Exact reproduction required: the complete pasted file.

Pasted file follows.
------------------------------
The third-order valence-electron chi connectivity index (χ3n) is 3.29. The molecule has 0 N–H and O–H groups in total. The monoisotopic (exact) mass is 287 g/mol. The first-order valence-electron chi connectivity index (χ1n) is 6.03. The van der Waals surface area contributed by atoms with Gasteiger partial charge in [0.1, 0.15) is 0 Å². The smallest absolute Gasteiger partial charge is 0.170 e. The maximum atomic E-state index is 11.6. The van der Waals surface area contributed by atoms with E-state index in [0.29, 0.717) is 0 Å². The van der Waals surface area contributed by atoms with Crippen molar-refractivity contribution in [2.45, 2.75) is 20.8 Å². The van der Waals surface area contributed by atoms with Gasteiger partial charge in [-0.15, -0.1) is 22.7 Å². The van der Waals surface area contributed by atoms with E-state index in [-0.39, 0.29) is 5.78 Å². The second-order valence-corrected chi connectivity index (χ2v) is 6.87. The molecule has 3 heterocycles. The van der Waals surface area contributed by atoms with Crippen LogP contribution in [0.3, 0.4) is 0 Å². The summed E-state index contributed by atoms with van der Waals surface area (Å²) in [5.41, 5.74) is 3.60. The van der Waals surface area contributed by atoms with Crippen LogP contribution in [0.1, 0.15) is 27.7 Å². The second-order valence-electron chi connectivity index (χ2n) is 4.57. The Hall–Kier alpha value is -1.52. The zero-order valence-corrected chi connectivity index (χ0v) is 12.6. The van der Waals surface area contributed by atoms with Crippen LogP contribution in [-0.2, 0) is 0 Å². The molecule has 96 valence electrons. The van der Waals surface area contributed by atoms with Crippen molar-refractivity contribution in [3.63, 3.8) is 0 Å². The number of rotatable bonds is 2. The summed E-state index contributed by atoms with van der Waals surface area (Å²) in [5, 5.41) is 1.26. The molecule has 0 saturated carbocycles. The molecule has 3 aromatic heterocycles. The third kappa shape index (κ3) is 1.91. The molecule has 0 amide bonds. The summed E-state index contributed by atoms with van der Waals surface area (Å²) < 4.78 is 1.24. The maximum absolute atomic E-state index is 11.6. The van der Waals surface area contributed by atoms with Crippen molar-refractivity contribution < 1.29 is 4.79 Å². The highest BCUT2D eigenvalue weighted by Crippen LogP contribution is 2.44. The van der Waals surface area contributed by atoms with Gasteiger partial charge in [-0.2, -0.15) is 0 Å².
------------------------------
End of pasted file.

The third-order valence-electron chi connectivity index (χ3n) is 3.29. The molecule has 0 N–H and O–H groups in total. The monoisotopic (exact) mass is 287 g/mol. The first-order valence-electron chi connectivity index (χ1n) is 6.03. The van der Waals surface area contributed by atoms with Gasteiger partial charge in [0.1, 0.15) is 0 Å². The smallest absolute Gasteiger partial charge is 0.170 e. The maximum atomic E-state index is 11.6. The van der Waals surface area contributed by atoms with E-state index in [0.29, 0.717) is 0 Å². The van der Waals surface area contributed by atoms with Crippen molar-refractivity contribution in [2.45, 2.75) is 20.8 Å². The van der Waals surface area contributed by atoms with Gasteiger partial charge in [-0.15, -0.1) is 22.7 Å². The van der Waals surface area contributed by atoms with E-state index in [-0.39, 0.29) is 5.78 Å². The second-order valence-corrected chi connectivity index (χ2v) is 6.87. The molecule has 3 heterocycles. The van der Waals surface area contributed by atoms with Crippen LogP contribution in [0.3, 0.4) is 0 Å². The summed E-state index contributed by atoms with van der Waals surface area (Å²) in [5.41, 5.74) is 3.60. The van der Waals surface area contributed by atoms with Crippen LogP contribution in [0.1, 0.15) is 27.7 Å². The second-order valence-electron chi connectivity index (χ2n) is 4.57. The Hall–Kier alpha value is -1.52. The zero-order valence-corrected chi connectivity index (χ0v) is 12.6. The van der Waals surface area contributed by atoms with Crippen LogP contribution in [-0.2, 0) is 0 Å². The molecule has 96 valence electrons. The van der Waals surface area contributed by atoms with Crippen molar-refractivity contribution in [3.63, 3.8) is 0 Å². The number of rotatable bonds is 2. The summed E-state index contributed by atoms with van der Waals surface area (Å²) in [5, 5.41) is 1.26. The molecule has 0 saturated carbocycles. The molecule has 3 aromatic heterocycles. The third kappa shape index (κ3) is 1.91. The molecule has 0 amide bonds. The summed E-state index contributed by atoms with van der Waals surface area (Å²) < 4.78 is 1.24. The maximum absolute atomic E-state index is 11.6. The van der Waals surface area contributed by atoms with Crippen molar-refractivity contribution < 1.29 is 4.79 Å². The highest BCUT2D eigenvalue weighted by Crippen LogP contribution is 2.44. The van der Waals surface area contributed by atoms with Gasteiger partial charge in [-0.2, -0.15) is 0 Å².